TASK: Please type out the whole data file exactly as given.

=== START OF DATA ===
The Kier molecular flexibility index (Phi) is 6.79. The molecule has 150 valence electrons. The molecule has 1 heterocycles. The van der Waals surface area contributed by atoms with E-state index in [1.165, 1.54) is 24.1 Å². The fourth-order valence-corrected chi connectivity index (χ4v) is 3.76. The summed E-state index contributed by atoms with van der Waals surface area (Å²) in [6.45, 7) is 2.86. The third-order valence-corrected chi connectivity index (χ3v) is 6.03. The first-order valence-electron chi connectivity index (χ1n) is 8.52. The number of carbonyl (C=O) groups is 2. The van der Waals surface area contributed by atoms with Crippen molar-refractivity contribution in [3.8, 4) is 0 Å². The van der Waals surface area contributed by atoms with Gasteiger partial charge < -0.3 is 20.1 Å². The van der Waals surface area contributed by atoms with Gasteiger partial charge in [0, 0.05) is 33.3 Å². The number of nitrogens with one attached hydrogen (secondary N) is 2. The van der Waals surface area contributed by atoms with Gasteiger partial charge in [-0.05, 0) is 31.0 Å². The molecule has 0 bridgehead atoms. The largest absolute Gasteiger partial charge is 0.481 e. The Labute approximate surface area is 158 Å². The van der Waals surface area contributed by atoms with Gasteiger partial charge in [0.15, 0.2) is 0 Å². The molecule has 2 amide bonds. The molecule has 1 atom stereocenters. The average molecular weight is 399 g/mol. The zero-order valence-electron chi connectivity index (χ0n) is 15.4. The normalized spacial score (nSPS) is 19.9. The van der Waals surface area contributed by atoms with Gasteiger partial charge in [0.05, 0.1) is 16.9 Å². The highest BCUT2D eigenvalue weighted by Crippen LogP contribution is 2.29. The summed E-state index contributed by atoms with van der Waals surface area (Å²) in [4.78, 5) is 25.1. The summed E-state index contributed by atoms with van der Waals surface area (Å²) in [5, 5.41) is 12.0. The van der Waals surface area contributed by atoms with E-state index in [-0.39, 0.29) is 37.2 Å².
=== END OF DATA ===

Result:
The Kier molecular flexibility index (Phi) is 6.79. The molecule has 150 valence electrons. The molecule has 1 heterocycles. The van der Waals surface area contributed by atoms with E-state index in [1.165, 1.54) is 24.1 Å². The fourth-order valence-corrected chi connectivity index (χ4v) is 3.76. The summed E-state index contributed by atoms with van der Waals surface area (Å²) in [6.45, 7) is 2.86. The third-order valence-corrected chi connectivity index (χ3v) is 6.03. The first-order valence-electron chi connectivity index (χ1n) is 8.52. The number of carbonyl (C=O) groups is 2. The van der Waals surface area contributed by atoms with Crippen molar-refractivity contribution in [3.8, 4) is 0 Å². The van der Waals surface area contributed by atoms with Gasteiger partial charge < -0.3 is 20.1 Å². The van der Waals surface area contributed by atoms with Gasteiger partial charge in [0, 0.05) is 33.3 Å². The number of nitrogens with one attached hydrogen (secondary N) is 2. The van der Waals surface area contributed by atoms with Gasteiger partial charge in [-0.05, 0) is 31.0 Å². The molecule has 0 bridgehead atoms. The largest absolute Gasteiger partial charge is 0.481 e. The Labute approximate surface area is 158 Å². The van der Waals surface area contributed by atoms with Gasteiger partial charge in [0.15, 0.2) is 0 Å². The molecule has 2 amide bonds. The molecule has 1 atom stereocenters. The average molecular weight is 399 g/mol. The zero-order valence-electron chi connectivity index (χ0n) is 15.4. The normalized spacial score (nSPS) is 19.9. The van der Waals surface area contributed by atoms with Gasteiger partial charge in [0.05, 0.1) is 16.9 Å². The highest BCUT2D eigenvalue weighted by Crippen LogP contribution is 2.29. The summed E-state index contributed by atoms with van der Waals surface area (Å²) in [4.78, 5) is 25.1. The summed E-state index contributed by atoms with van der Waals surface area (Å²) in [5, 5.41) is 12.0. The van der Waals surface area contributed by atoms with E-state index in [-0.39, 0.29) is 37.2 Å².